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Early British Pop Memorabilia

By: Chris Nickson - Updated: 23 Oct 2012 | comments*Discuss
Memorabilia Music Clothes Cliff Richard

The 1950s were a seminal age for British rock’n’roll. For a couple of years skiffle, spearheaded by Lonnie Donegan, was king, a kind of acoustic music that mixed American folk with the spirit of rock’n’roll, and skiffle groups sprang up all over the place – several artists who’d go on to become major figures in British rock started out in skiffle, and it was centred around Soho, where a series of coffee bars hosted live music, notably the 2 I’s which gave a start to many people.

By 1958, skiffle had become rock’n’roll as artists picked up electric instruments, the first British rock stars were born, and the idea of the package tour was underway.

What Early British Pop Memorabilia Is Available?

In the early days of British pop, no one thought it would last. Even the people involved believed it would be a temporary phenomenon and determined to make the most of it while it lasted.

But what everyone believed to be the fleeting nature of the time meant that there wasn’t a lot of memorabilia. There were concert posters, some from the 2 I’s, some for the package tours, and a little promotional material. But it has to be remembered that it wasn’t even an industry then, it was still finding its feet.

The early 45s and EPs have become collector’s items in their own right these days, often fetching high prices because of their rarity – although high in a record market doesn’t equate to high in the memorabilia market.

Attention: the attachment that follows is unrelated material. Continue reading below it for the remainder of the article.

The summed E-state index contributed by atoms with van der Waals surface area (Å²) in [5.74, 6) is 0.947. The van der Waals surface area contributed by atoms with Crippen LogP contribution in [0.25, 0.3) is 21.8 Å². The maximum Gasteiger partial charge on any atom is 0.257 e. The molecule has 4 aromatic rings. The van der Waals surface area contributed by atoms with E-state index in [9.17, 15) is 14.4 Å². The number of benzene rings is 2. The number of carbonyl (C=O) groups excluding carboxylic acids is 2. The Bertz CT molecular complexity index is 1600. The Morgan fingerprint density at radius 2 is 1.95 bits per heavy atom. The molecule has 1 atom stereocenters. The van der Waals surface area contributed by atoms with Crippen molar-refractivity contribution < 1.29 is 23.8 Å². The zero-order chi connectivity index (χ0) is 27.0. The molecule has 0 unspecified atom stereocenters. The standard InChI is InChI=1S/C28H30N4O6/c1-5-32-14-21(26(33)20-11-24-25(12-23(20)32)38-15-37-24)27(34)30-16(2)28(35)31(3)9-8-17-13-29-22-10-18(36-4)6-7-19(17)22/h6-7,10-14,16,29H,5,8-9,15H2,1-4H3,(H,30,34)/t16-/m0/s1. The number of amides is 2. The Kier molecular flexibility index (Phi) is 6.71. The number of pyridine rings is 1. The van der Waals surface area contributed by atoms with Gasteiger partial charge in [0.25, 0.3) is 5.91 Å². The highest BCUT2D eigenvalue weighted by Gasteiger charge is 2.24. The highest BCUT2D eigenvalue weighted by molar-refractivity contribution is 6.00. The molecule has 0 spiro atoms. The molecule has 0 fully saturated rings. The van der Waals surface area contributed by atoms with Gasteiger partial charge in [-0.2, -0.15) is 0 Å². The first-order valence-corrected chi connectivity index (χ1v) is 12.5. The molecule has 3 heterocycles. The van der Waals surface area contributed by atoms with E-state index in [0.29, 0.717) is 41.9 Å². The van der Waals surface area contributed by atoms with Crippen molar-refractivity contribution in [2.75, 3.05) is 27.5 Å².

You can still find autographs of 50s icons, and a full set of Cliff Richard and the Shadows, for instance – probably the biggest group of early British pop – will fetch a tidy sum, although you won’t find one often.

Don’t expect much, if anything, in the way of clothes. Vintage ‘50s items like Teddy Boy clothing is still around – at a price – but really nothing that’s associated with musicians. If you could find clothes – with a cast-iron provenance – that were associated with a 1950s rock star, you’d have a very good earner on your hands.

A number of American stars, although notably not Elvis, toured here in the 1950s, too. Eddie Cochran, for instance, was a famed visitor, and one who died here in a car accident. By association, he’s become an early British rock star, making his memorabilia very desirable in the UK – and much the same is true of Gene Vincent, who spent a lot of time here. Curiously, it’s a little easier to find memorabilia for those two than for British stars, although it’s still not thick on the ground.

Trying to Collect Early British Pop Memorabilia

Because of the paucity of materials, early British pop memorabilia is a very difficult market for collecting; there’s simply not a lot to find, and trying to put together a big collection is impossible.

One advantage is that because it’s British there’s no real competition from major US institutions like the Experience Music Project or the Rock’n’Roll Museum, so prices are lower than they might otherwise be.

For the most part, though, you’re going to be limited to some posters, the occasional magazine, records and autographs – especially if you can get that Cliff Richard and the Shadows set!

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